Nano Probe gains new insights into cell activity

By Wai Lang Chu

- Last updated on GMT

Related tags Protein

US researchers have created a nanoscale probe that can capture the
topography of biological objects in their normal environment, which
paves the way for the discovery of new biomarkers leading to better
drug design on the cellular level.

The new tool could assist researchers understand cellular interactions at the fundamental level, To create drugs capable of targeting human diseases, scientists must decode how cells communicate with other cells. Current tools can detect a small group of small molecules and for a more advanced analysis, the cells must be destroyed for sample preparation. This makes it difficult to observe complex cellular interactions as they occur in the human body. The researchers have created the Scanning Mass Spectrometry (SMS) probe, which works by pulling biomolecules (proteins, metabolites, peptides) precisely at a specific point on the cell/tissue surface, ionise these biomolecules and then producing "dry" ions suitable for analysis and then transport those ions to the mass spectrometer for identification. The probe images the surface and mapping cellular activities and communication potentially in real time and in scanning mode, the SMS probe could create images similar to movies of cell biochemical activities with high spatial and temporal resolution. "At its core, disease is a disruption of normal cell signalling,"​ said Andrei Fedorov, a professor in Georgia Tech's Woodruff School of Mechanical Engineering and lead researcher on the project. "So, if one understands the network and all signals on the most fundamental level, one would be able to control and correct them if needed. The SMS probe can help map all those complex and intricate cellular communication pathways by probing cell activities in the natural cellular environment,"​ he added. The SMS probe can be integrated with the Atomic Force Microscope (AFM) or other scanning probes, and can not only image biochemical activity but also monitor the changes in the cell/tissue topology during the imaging. "The probe potentially allows us to detect complex mechano-bio-electro-chemical events underlying cell communication, all at the same time"​ Fedorov said. "The future work is in refinement of the idea and development of a versatile instrument that can be used by biological and medical scientists in advancing the frontiers of biomedical research."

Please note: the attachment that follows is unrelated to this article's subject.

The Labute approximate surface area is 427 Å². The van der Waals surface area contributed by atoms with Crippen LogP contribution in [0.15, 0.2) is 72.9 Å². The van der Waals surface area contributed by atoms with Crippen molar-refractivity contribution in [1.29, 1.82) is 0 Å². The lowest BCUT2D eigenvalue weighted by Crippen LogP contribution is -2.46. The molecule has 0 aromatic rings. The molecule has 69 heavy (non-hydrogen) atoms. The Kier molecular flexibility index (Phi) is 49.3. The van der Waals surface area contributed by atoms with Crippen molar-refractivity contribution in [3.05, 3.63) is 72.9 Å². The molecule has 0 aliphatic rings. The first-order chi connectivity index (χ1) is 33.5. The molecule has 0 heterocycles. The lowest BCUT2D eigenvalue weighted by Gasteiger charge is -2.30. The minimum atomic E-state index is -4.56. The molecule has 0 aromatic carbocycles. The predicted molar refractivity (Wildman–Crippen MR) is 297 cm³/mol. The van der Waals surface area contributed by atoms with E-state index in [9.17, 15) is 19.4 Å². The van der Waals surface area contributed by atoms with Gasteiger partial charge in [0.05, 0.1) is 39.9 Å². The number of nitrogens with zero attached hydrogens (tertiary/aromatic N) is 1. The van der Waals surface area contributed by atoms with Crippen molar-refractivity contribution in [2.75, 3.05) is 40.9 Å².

Related topics Preclinical Research Ingredients

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